According to Cuaca, when SMEs have similar business models, customers, and know-how across a single region, the competitive advantage will ultimately come down to the company’s ability to outperform its rivals. “This is where software might help them to execute better. We think the SMEs that are powered by business process software will emerge as the winners,” Cuaca tells Indonesia Expat.

For those who are less familiar with technology lingo, ‘SaaS’ is a word used to describe any licensing and delivery model in which software is provided on a subscription basis, and hosted in a centralized location (the cloud). For example, Microsoft Office is normal software you install on your laptop, but cloud-based Google Drive, on the other hand, is SaaS.

Cuaca says the rise of SaaS in the region might be just what Indonesia’s SMEs need to thrive. Currently, Indonesia is seeing more local SaaS startups emerging. Human resources, point-of-sale (POS) systems, and accounting tech are all verticals that local startups are attacking avidly. Apart from Sirclo, East Ventures also invests in HR startups Talenta and Rekruta, POS SaaS firm Moka, and cloud-based accounting and bookkeeping platform Jurnal.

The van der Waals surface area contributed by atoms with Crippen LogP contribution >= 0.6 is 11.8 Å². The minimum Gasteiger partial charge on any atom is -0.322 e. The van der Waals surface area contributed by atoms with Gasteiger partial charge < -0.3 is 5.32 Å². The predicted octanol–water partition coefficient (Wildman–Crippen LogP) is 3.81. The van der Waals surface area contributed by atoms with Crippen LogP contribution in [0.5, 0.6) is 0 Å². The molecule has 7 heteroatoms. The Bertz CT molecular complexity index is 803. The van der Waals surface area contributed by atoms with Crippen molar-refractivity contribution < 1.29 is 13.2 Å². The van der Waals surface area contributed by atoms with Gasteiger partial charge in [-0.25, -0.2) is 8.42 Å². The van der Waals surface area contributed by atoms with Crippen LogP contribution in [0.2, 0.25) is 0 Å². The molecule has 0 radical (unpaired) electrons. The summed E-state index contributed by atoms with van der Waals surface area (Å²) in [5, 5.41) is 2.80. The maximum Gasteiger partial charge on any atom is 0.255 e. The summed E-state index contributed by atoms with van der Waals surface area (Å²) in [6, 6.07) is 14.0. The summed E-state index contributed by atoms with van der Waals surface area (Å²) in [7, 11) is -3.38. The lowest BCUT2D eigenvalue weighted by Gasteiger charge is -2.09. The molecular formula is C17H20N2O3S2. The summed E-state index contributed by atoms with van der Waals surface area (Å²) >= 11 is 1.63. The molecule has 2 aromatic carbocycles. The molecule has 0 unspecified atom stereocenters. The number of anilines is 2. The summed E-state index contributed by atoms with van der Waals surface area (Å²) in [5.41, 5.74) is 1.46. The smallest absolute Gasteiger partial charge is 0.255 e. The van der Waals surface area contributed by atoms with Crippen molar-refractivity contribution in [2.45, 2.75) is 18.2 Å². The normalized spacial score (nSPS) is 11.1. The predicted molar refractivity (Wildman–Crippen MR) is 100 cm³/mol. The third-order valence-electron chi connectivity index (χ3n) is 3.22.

The trend is not limited to Cuaca and East Ventures, however, as studies show that 60 percent of the region’s SaaS startups raised a total of US$90 million in funding as of May 2015.

Infrastructure and government support is needed

According to a recent Deloitte report, shifting to digital doesn’t only give small- and medium-sized enterprises a better chance at competing regionally, it also offers other benefits. The report indicates that

Indonesian SMEs that utilize the web in their operations are clocking up to 80 percent more revenue than those that do not. They are almost twice as likely to be hiring more people, and 17 times more likely to already be competing abroad.